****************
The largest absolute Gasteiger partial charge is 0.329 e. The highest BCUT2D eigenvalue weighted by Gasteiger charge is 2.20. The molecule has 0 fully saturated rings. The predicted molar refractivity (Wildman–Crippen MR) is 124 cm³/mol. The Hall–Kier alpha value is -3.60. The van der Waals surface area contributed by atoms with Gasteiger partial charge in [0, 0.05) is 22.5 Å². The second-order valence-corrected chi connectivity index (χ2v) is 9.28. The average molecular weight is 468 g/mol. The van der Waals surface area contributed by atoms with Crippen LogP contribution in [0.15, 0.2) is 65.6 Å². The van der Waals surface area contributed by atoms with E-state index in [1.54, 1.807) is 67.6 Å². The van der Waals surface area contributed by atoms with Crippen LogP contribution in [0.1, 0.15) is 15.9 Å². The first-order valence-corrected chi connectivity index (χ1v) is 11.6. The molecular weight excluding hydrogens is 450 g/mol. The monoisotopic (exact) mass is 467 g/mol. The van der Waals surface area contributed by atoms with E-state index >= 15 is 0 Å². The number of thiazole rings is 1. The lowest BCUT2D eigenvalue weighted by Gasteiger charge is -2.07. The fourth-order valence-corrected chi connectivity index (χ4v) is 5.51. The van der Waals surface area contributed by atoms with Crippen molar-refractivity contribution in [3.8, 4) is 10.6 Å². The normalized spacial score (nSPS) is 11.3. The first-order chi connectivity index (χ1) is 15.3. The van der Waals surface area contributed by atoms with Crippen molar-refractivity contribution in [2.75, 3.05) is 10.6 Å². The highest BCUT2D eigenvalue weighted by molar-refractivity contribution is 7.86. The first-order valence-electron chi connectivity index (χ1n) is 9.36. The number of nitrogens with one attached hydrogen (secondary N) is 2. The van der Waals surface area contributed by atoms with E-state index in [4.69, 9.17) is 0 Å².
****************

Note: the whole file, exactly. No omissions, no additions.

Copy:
The largest absolute Gasteiger partial charge is 0.329 e. The highest BCUT2D eigenvalue weighted by Gasteiger charge is 2.20. The molecule has 0 fully saturated rings. The predicted molar refractivity (Wildman–Crippen MR) is 124 cm³/mol. The Hall–Kier alpha value is -3.60. The van der Waals surface area contributed by atoms with Gasteiger partial charge in [0, 0.05) is 22.5 Å². The second-order valence-corrected chi connectivity index (χ2v) is 9.28. The average molecular weight is 468 g/mol. The van der Waals surface area contributed by atoms with Crippen LogP contribution in [0.15, 0.2) is 65.6 Å². The van der Waals surface area contributed by atoms with E-state index in [1.54, 1.807) is 67.6 Å². The van der Waals surface area contributed by atoms with Crippen LogP contribution in [0.1, 0.15) is 15.9 Å². The first-order valence-corrected chi connectivity index (χ1v) is 11.6. The molecular weight excluding hydrogens is 450 g/mol. The monoisotopic (exact) mass is 467 g/mol. The van der Waals surface area contributed by atoms with E-state index >= 15 is 0 Å². The number of thiazole rings is 1. The lowest BCUT2D eigenvalue weighted by Gasteiger charge is -2.07. The fourth-order valence-corrected chi connectivity index (χ4v) is 5.51. The van der Waals surface area contributed by atoms with Crippen molar-refractivity contribution in [3.8, 4) is 10.6 Å². The normalized spacial score (nSPS) is 11.3. The first-order chi connectivity index (χ1) is 15.3. The van der Waals surface area contributed by atoms with Crippen molar-refractivity contribution in [2.75, 3.05) is 10.6 Å². The highest BCUT2D eigenvalue weighted by molar-refractivity contribution is 7.86. The first-order valence-electron chi connectivity index (χ1n) is 9.36. The number of nitrogens with one attached hydrogen (secondary N) is 2. The van der Waals surface area contributed by atoms with E-state index in [4.69, 9.17) is 0 Å².